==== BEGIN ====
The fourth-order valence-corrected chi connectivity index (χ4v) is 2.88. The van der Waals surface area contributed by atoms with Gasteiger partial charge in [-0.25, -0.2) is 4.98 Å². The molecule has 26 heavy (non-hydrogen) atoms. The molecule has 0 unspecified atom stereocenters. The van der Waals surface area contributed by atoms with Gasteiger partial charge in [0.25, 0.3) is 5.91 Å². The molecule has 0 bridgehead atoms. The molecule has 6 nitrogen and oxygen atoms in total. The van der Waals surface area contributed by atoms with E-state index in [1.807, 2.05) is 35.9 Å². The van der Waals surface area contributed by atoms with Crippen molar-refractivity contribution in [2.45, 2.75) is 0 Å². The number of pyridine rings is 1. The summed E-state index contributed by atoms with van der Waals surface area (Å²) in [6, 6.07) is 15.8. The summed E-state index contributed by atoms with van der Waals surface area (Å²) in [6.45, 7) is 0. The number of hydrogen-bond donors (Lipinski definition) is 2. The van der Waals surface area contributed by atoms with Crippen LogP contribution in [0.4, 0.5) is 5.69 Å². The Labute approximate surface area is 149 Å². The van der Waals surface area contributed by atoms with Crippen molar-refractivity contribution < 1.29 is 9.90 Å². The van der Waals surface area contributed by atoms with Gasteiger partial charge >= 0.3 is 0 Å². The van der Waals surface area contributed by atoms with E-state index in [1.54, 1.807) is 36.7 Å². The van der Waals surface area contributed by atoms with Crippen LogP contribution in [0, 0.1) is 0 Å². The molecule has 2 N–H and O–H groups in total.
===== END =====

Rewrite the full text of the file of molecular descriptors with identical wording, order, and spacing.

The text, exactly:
The fourth-order valence-corrected chi connectivity index (χ4v) is 2.88. The van der Waals surface area contributed by atoms with Gasteiger partial charge in [-0.25, -0.2) is 4.98 Å². The molecule has 26 heavy (non-hydrogen) atoms. The molecule has 0 unspecified atom stereocenters. The van der Waals surface area contributed by atoms with Gasteiger partial charge in [0.25, 0.3) is 5.91 Å². The molecule has 0 bridgehead atoms. The molecule has 6 nitrogen and oxygen atoms in total. The van der Waals surface area contributed by atoms with E-state index in [1.807, 2.05) is 35.9 Å². The van der Waals surface area contributed by atoms with Crippen molar-refractivity contribution in [2.45, 2.75) is 0 Å². The number of pyridine rings is 1. The summed E-state index contributed by atoms with van der Waals surface area (Å²) in [6, 6.07) is 15.8. The summed E-state index contributed by atoms with van der Waals surface area (Å²) in [6.45, 7) is 0. The number of hydrogen-bond donors (Lipinski definition) is 2. The van der Waals surface area contributed by atoms with Crippen LogP contribution in [0.4, 0.5) is 5.69 Å². The Labute approximate surface area is 149 Å². The van der Waals surface area contributed by atoms with Crippen molar-refractivity contribution < 1.29 is 9.90 Å². The van der Waals surface area contributed by atoms with Gasteiger partial charge >= 0.3 is 0 Å². The van der Waals surface area contributed by atoms with E-state index in [1.54, 1.807) is 36.7 Å². The van der Waals surface area contributed by atoms with Crippen LogP contribution in [0, 0.1) is 0 Å². The molecule has 2 N–H and O–H groups in total.